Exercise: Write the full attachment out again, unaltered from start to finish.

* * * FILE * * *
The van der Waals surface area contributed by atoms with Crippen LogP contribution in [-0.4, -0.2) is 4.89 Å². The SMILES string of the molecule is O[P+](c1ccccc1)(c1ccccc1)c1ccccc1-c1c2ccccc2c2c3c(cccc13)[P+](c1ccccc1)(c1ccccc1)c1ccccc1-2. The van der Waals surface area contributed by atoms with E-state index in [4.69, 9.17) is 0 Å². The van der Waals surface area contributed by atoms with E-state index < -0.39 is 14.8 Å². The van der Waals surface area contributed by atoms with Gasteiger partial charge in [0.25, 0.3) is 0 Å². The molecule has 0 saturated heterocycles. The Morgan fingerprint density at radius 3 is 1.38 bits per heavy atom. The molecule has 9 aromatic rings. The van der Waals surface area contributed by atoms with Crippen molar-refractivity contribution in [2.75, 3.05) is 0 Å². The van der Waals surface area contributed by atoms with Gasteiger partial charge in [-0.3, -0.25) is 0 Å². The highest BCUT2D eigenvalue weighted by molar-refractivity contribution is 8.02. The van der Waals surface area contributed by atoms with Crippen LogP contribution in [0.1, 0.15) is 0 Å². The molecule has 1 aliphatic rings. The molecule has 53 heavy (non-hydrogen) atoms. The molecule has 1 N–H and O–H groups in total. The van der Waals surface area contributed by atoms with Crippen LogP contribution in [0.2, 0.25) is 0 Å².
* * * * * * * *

The van der Waals surface area contributed by atoms with Crippen LogP contribution in [-0.4, -0.2) is 4.89 Å². The SMILES string of the molecule is O[P+](c1ccccc1)(c1ccccc1)c1ccccc1-c1c2ccccc2c2c3c(cccc13)[P+](c1ccccc1)(c1ccccc1)c1ccccc1-2. The van der Waals surface area contributed by atoms with E-state index in [4.69, 9.17) is 0 Å². The van der Waals surface area contributed by atoms with E-state index < -0.39 is 14.8 Å². The van der Waals surface area contributed by atoms with Gasteiger partial charge in [0.25, 0.3) is 0 Å². The molecule has 0 saturated heterocycles. The Morgan fingerprint density at radius 3 is 1.38 bits per heavy atom. The molecule has 9 aromatic rings. The van der Waals surface area contributed by atoms with Crippen molar-refractivity contribution in [2.75, 3.05) is 0 Å². The van der Waals surface area contributed by atoms with Gasteiger partial charge in [-0.3, -0.25) is 0 Å². The highest BCUT2D eigenvalue weighted by molar-refractivity contribution is 8.02. The van der Waals surface area contributed by atoms with Crippen LogP contribution in [0.1, 0.15) is 0 Å². The molecule has 1 aliphatic rings. The molecule has 53 heavy (non-hydrogen) atoms. The molecule has 1 N–H and O–H groups in total. The van der Waals surface area contributed by atoms with Crippen LogP contribution in [0.2, 0.25) is 0 Å².